It’s crazy to be honest , someone has to pay for it so I don’t feel like I need to be obligated to go to work knowing I’m paying for someone else’s education. What this country needs is more focus on vocational trade jobs , not more scholarships for liberal arts where the student goes and gets out and can’t find a job to be a productive part of society to pay for others education. This country needs more welders more pipe fitters ,... skilled labor is falling so behind in a country that always need infrastructure.

  • Ryan West
    Ryan West

    As the financial wealth leader of the FreeWorld can we not educate our citizens for free as to keep our status as a beacon of democracy?

    Broken democracy takes work from all involved

  • Joe Lawrence
    Joe Lawrence

    This would be extremely unfair to those that chose not to go to college because they couldn't afford it. Convet the loans to 0% interest and dont place on credit report. If they were forgiven the colleges attended should be docked not the taxpayers

  • Patricia Lynne
    Patricia Lynne

    So sorry, this is a *no* from me. Free things aren't valued and accepting more and more students in order to make ourselves feel good, will lower standards. Just my opinion.

    Signed,

    a first-in-family college educated, paid my way, sacrificed, mother of 2 with degrees, 1 working on graduate degree, university employed, can't find valuable partners in the trades, need more artists and musicians, homeowner. 😉🙄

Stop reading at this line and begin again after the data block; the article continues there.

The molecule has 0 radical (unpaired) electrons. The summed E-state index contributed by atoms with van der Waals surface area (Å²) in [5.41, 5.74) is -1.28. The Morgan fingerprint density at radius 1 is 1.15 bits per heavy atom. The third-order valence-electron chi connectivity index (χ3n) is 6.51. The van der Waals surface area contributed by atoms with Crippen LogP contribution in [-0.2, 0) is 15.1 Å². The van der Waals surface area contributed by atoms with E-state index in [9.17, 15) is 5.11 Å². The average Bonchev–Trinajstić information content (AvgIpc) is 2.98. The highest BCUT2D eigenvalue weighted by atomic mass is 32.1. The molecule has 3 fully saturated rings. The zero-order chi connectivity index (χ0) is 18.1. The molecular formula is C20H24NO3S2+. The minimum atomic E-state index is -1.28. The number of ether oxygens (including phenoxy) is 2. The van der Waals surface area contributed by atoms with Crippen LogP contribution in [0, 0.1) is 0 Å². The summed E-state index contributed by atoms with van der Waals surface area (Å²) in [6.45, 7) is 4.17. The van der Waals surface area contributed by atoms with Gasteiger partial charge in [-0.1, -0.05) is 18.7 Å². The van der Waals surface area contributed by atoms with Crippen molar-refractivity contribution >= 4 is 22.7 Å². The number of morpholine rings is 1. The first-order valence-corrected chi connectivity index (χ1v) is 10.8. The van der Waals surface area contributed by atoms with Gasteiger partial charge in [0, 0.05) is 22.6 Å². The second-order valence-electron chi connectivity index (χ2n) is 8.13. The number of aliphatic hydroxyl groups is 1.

• My student debt likes the sound of this.

  • Douglas McIntyre
    Douglas McIntyre Editor at 24/7 Wall St

    Great idea but not a realistic way to pay for it

  • Ross Merritt
    Ross Merritt

    People are going in debt not just for tuition but for living expenses during college. If they want to live at home and go to a commuter college or work enough to support themselves the you can have a conversation about tuition cost or a way for it to be remibursed. But no one should expect someone pay for them to play and hang out and pretend to go to classes for 5+ years.

  • Victor Perri
    Victor Perri

    A typical response in favor of the proposal of Senator Warren, which I strongly endorse, is to analyze the proposal purely on economic terms as an investment in the future of America by making higher education accessible. This sort of analysis, although correct, is insufficient. Young people starting careers have already been saddled with enormous student loan debt at the most difficult time in their lives starting careers, new jobs and oftentimes beginning families. This is not only unwise and unfair

    A typical response in favor of the proposal of Senator Warren, which I strongly endorse, is to analyze the proposal purely on economic terms as an investment in the future of America by making higher education accessible. This sort of analysis, although correct, is insufficient. Young people starting careers have already been saddled with enormous student loan debt at the most difficult time in their lives starting careers, new jobs and oftentimes beginning families. This is not only unwise and unfair but has detrimental and daunting psychological effects. Also, considering making higher education financially feasible for all makes for an informed and knowledgeable citizenry who are more likely to be enriched by their college experience in ways that are not translatable into merely dollars and cents return on investment.